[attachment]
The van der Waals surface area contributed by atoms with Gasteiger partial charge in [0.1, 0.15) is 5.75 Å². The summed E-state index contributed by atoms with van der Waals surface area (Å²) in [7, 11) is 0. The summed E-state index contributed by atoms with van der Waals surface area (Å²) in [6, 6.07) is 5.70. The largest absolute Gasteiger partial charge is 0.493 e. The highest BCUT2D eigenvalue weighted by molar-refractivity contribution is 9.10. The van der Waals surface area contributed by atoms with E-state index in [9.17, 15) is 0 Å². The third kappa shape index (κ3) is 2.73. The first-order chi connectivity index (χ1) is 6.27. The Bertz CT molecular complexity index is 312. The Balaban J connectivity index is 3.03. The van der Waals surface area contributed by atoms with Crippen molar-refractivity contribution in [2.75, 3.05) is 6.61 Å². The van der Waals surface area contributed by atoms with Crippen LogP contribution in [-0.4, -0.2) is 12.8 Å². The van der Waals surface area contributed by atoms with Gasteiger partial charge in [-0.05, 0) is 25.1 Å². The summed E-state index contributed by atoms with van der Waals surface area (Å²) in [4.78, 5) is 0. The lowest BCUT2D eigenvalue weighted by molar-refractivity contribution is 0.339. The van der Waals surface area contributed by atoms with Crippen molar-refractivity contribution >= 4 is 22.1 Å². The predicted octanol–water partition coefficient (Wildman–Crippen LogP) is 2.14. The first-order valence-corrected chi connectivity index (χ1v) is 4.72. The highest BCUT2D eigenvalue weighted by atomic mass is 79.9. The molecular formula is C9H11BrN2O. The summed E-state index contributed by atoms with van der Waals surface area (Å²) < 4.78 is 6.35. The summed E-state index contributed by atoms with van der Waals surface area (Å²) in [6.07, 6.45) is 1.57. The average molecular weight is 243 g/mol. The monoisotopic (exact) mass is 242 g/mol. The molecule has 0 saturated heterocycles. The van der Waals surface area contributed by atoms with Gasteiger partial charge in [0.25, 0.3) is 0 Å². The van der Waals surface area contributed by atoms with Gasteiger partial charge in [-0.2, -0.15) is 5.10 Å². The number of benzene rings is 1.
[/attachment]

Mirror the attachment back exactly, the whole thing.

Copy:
The van der Waals surface area contributed by atoms with Gasteiger partial charge in [0.1, 0.15) is 5.75 Å². The summed E-state index contributed by atoms with van der Waals surface area (Å²) in [7, 11) is 0. The summed E-state index contributed by atoms with van der Waals surface area (Å²) in [6, 6.07) is 5.70. The largest absolute Gasteiger partial charge is 0.493 e. The highest BCUT2D eigenvalue weighted by molar-refractivity contribution is 9.10. The van der Waals surface area contributed by atoms with E-state index in [9.17, 15) is 0 Å². The third kappa shape index (κ3) is 2.73. The first-order chi connectivity index (χ1) is 6.27. The Bertz CT molecular complexity index is 312. The Balaban J connectivity index is 3.03. The van der Waals surface area contributed by atoms with Crippen molar-refractivity contribution in [2.75, 3.05) is 6.61 Å². The van der Waals surface area contributed by atoms with Crippen LogP contribution in [-0.4, -0.2) is 12.8 Å². The van der Waals surface area contributed by atoms with Gasteiger partial charge in [-0.05, 0) is 25.1 Å². The summed E-state index contributed by atoms with van der Waals surface area (Å²) in [4.78, 5) is 0. The lowest BCUT2D eigenvalue weighted by molar-refractivity contribution is 0.339. The van der Waals surface area contributed by atoms with Crippen molar-refractivity contribution >= 4 is 22.1 Å². The predicted octanol–water partition coefficient (Wildman–Crippen LogP) is 2.14. The first-order valence-corrected chi connectivity index (χ1v) is 4.72. The highest BCUT2D eigenvalue weighted by atomic mass is 79.9. The molecular formula is C9H11BrN2O. The summed E-state index contributed by atoms with van der Waals surface area (Å²) < 4.78 is 6.35. The summed E-state index contributed by atoms with van der Waals surface area (Å²) in [6.07, 6.45) is 1.57. The average molecular weight is 243 g/mol. The monoisotopic (exact) mass is 242 g/mol. The molecule has 0 saturated heterocycles. The van der Waals surface area contributed by atoms with Gasteiger partial charge in [0.25, 0.3) is 0 Å². The van der Waals surface area contributed by atoms with Gasteiger partial charge in [-0.2, -0.15) is 5.10 Å². The number of benzene rings is 1.